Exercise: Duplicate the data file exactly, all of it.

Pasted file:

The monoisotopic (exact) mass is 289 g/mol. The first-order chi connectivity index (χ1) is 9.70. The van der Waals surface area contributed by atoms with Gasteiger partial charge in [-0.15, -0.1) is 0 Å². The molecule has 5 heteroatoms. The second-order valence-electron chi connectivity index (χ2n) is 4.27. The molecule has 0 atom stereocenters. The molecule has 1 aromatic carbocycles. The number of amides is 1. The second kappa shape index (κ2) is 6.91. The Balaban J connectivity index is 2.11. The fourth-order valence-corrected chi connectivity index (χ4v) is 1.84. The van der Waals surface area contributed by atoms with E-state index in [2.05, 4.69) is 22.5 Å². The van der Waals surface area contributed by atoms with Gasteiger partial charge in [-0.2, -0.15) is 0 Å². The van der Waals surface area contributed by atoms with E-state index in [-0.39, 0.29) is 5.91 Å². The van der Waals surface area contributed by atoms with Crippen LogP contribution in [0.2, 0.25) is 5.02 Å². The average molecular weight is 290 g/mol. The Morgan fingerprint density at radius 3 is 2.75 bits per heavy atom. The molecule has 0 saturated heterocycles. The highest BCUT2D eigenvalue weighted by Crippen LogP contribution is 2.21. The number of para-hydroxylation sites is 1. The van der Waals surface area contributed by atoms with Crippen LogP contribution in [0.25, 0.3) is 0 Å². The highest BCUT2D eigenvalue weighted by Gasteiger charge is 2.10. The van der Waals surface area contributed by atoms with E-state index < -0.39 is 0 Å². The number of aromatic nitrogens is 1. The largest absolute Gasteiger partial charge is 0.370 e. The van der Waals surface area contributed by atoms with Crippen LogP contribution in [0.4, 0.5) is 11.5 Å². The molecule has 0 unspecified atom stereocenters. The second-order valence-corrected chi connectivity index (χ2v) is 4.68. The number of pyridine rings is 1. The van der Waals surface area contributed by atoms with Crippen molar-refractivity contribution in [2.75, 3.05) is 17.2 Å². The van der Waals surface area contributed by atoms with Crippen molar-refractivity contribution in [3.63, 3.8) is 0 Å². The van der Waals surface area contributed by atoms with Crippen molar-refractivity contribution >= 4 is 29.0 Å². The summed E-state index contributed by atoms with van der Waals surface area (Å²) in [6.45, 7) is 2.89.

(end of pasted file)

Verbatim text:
The monoisotopic (exact) mass is 289 g/mol. The first-order chi connectivity index (χ1) is 9.70. The van der Waals surface area contributed by atoms with Gasteiger partial charge in [-0.15, -0.1) is 0 Å². The molecule has 5 heteroatoms. The second-order valence-electron chi connectivity index (χ2n) is 4.27. The molecule has 0 atom stereocenters. The molecule has 1 aromatic carbocycles. The number of amides is 1. The second kappa shape index (κ2) is 6.91. The Balaban J connectivity index is 2.11. The fourth-order valence-corrected chi connectivity index (χ4v) is 1.84. The van der Waals surface area contributed by atoms with E-state index in [2.05, 4.69) is 22.5 Å². The van der Waals surface area contributed by atoms with Gasteiger partial charge in [-0.2, -0.15) is 0 Å². The van der Waals surface area contributed by atoms with E-state index in [-0.39, 0.29) is 5.91 Å². The van der Waals surface area contributed by atoms with Crippen LogP contribution in [0.2, 0.25) is 5.02 Å². The average molecular weight is 290 g/mol. The Morgan fingerprint density at radius 3 is 2.75 bits per heavy atom. The molecule has 0 saturated heterocycles. The highest BCUT2D eigenvalue weighted by Crippen LogP contribution is 2.21. The number of para-hydroxylation sites is 1. The van der Waals surface area contributed by atoms with Crippen LogP contribution in [0.25, 0.3) is 0 Å². The highest BCUT2D eigenvalue weighted by Gasteiger charge is 2.10. The van der Waals surface area contributed by atoms with E-state index < -0.39 is 0 Å². The number of aromatic nitrogens is 1. The largest absolute Gasteiger partial charge is 0.370 e. The van der Waals surface area contributed by atoms with Crippen LogP contribution in [0.4, 0.5) is 11.5 Å². The molecule has 0 unspecified atom stereocenters. The second-order valence-corrected chi connectivity index (χ2v) is 4.68. The number of pyridine rings is 1. The van der Waals surface area contributed by atoms with Crippen molar-refractivity contribution in [2.75, 3.05) is 17.2 Å². The van der Waals surface area contributed by atoms with Crippen molar-refractivity contribution in [3.63, 3.8) is 0 Å². The van der Waals surface area contributed by atoms with Crippen molar-refractivity contribution >= 4 is 29.0 Å². The summed E-state index contributed by atoms with van der Waals surface area (Å²) in [6.45, 7) is 2.89.